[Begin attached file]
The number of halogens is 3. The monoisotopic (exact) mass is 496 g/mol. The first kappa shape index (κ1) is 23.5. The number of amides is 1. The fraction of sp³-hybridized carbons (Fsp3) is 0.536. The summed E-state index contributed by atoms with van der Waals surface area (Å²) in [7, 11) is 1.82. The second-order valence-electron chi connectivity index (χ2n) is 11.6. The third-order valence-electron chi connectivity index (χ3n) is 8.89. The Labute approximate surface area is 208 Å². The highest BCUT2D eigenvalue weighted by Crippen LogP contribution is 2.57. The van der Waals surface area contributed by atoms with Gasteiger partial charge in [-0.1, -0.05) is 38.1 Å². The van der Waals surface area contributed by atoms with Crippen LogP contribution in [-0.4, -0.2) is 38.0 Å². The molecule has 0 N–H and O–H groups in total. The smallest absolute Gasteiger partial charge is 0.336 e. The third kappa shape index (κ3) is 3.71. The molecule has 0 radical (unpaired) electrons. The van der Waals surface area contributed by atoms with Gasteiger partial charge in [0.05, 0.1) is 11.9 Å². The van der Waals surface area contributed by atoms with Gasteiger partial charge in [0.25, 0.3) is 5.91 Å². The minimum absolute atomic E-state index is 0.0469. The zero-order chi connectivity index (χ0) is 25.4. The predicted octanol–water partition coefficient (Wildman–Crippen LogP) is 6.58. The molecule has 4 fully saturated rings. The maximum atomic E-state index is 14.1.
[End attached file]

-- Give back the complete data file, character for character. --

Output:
The number of halogens is 3. The monoisotopic (exact) mass is 496 g/mol. The first kappa shape index (κ1) is 23.5. The number of amides is 1. The fraction of sp³-hybridized carbons (Fsp3) is 0.536. The summed E-state index contributed by atoms with van der Waals surface area (Å²) in [7, 11) is 1.82. The second-order valence-electron chi connectivity index (χ2n) is 11.6. The third-order valence-electron chi connectivity index (χ3n) is 8.89. The Labute approximate surface area is 208 Å². The highest BCUT2D eigenvalue weighted by Crippen LogP contribution is 2.57. The van der Waals surface area contributed by atoms with Gasteiger partial charge in [-0.1, -0.05) is 38.1 Å². The van der Waals surface area contributed by atoms with Crippen LogP contribution in [-0.4, -0.2) is 38.0 Å². The molecule has 0 N–H and O–H groups in total. The smallest absolute Gasteiger partial charge is 0.336 e. The third kappa shape index (κ3) is 3.71. The molecule has 0 radical (unpaired) electrons. The van der Waals surface area contributed by atoms with Gasteiger partial charge in [0.05, 0.1) is 11.9 Å². The van der Waals surface area contributed by atoms with Gasteiger partial charge in [0.25, 0.3) is 5.91 Å². The minimum absolute atomic E-state index is 0.0469. The zero-order chi connectivity index (χ0) is 25.4. The predicted octanol–water partition coefficient (Wildman–Crippen LogP) is 6.58. The molecule has 4 fully saturated rings. The maximum atomic E-state index is 14.1.